MOSTLY COMPLETE DRAFT ! Last updated: 4 December 2002
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Until user agents allow users to turn off spawned windows, do not cause pop-ups or other windows to appear and do not change the current window without informing the user. [Priority 2]
Web Content Accessibility Guidelines 1.0 (http://www.w3.org/TR/WCAG/)
Usability studies show that novice users (including those without disabilities) often do not understand the concept of stacked windows and think only one window is open at a time. They can be confused with multiple windows. Another potential problem is that opening new windows "breaks" the browser's Back button, or previous page functionality.
Many browser provide functionality for users to open links in new windows themselves. For example, in Internet Explorer, if you right mouce click on a link, you can select "Open in New Window" from the pop-up menu. This option is also "broken" by some ways of making the link open a new browser window.
Sometimes when a new window is opened, the user will look at the new window, and then go back to the first window without closing the second. The first window then sends new information to the second window but the user does not see the update because the second window doesn't get focus if it's already created. In such a case, the user will often think the site is broken.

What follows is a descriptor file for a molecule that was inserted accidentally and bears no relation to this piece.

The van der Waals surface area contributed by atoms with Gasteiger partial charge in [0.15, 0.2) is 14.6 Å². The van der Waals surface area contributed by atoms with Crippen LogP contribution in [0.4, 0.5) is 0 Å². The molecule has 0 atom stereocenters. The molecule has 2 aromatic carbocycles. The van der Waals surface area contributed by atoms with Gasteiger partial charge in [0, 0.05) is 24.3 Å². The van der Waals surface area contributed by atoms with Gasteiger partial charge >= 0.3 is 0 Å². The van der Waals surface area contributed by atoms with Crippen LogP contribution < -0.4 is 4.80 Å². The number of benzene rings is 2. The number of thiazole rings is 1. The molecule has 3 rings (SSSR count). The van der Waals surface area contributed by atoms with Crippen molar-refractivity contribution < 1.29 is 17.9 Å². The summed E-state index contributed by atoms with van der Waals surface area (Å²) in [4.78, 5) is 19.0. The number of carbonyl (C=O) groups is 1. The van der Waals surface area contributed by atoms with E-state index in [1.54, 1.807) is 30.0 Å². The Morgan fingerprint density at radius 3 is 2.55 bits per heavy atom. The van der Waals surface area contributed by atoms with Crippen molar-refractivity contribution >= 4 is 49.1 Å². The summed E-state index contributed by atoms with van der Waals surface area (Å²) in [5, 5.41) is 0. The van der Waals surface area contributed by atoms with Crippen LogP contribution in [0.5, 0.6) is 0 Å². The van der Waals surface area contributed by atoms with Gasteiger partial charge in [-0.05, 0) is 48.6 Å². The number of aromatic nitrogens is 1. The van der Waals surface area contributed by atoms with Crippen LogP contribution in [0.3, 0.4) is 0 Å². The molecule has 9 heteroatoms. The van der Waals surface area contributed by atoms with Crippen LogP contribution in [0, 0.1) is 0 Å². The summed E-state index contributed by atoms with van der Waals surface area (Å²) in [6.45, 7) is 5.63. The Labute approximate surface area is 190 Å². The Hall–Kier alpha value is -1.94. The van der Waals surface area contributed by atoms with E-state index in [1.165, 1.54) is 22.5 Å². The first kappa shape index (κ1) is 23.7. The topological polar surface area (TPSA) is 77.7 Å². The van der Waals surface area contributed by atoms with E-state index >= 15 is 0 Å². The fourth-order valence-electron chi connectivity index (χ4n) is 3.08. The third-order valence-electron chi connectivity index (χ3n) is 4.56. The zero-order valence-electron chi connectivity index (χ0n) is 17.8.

While most screen readers will automatically shift focus to a new window, they don't inform the user that the window changed. Therefore, non-visual users may not know that a new window was opened. This can lead to significant confusion, and render the web site unusable.
Checkpoint 10.1 does not prohibit spawned windows; rather, it requires that users be informed of them. There are several options for informing users of spawned windows.
One option for informing the user of a new window is to inform them with the action that opens the new window, with either text or an icon with ALT text.
While the options shown above have the advantage of informing the user before the action is taken, both add a bit of visual clutter to the rendered page.
Another option is to inform the user in the spawned window itself and in any instructions or site help.
There are good reasons to use spawned windows, such as to provide help for a form without losing data and context. However, because of the drawbacks to spawned windows (addressed in Accessibility and Usability Issues above), they should be used only when there is a compelling reason that outweighs the disadvantages.
In cases where a spawned window is warrented, there are several things that you can do to help users recognize that it is a new browser window. Pop-up dialog boxes are familiar to graphical user interface users, and this metaphor can be uses